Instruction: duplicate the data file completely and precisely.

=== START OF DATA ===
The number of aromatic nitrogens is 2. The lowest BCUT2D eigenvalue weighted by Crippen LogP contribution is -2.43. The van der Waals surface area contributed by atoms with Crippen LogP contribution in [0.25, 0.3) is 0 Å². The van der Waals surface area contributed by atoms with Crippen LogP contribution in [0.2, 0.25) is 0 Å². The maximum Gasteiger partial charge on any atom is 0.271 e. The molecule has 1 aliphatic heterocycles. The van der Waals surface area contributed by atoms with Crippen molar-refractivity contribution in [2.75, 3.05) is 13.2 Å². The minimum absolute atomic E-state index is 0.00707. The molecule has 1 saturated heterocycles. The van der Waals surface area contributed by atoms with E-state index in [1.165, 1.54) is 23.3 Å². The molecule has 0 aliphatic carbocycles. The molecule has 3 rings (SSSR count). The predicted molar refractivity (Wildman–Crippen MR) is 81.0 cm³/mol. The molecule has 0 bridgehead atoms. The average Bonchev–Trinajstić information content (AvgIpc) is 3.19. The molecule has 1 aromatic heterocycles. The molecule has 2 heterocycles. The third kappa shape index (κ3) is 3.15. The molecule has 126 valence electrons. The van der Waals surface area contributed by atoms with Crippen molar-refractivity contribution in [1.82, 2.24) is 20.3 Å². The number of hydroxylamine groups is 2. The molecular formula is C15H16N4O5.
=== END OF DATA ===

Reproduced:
The number of aromatic nitrogens is 2. The lowest BCUT2D eigenvalue weighted by Crippen LogP contribution is -2.43. The van der Waals surface area contributed by atoms with Crippen LogP contribution in [0.25, 0.3) is 0 Å². The van der Waals surface area contributed by atoms with Crippen LogP contribution in [0.2, 0.25) is 0 Å². The maximum Gasteiger partial charge on any atom is 0.271 e. The molecule has 1 aliphatic heterocycles. The van der Waals surface area contributed by atoms with Crippen molar-refractivity contribution in [2.75, 3.05) is 13.2 Å². The minimum absolute atomic E-state index is 0.00707. The molecule has 1 saturated heterocycles. The van der Waals surface area contributed by atoms with E-state index in [1.165, 1.54) is 23.3 Å². The molecule has 0 aliphatic carbocycles. The molecule has 3 rings (SSSR count). The predicted molar refractivity (Wildman–Crippen MR) is 81.0 cm³/mol. The molecule has 0 bridgehead atoms. The average Bonchev–Trinajstić information content (AvgIpc) is 3.19. The molecule has 1 aromatic heterocycles. The molecule has 2 heterocycles. The third kappa shape index (κ3) is 3.15. The molecule has 126 valence electrons. The van der Waals surface area contributed by atoms with Crippen molar-refractivity contribution in [1.82, 2.24) is 20.3 Å². The number of hydroxylamine groups is 2. The molecular formula is C15H16N4O5.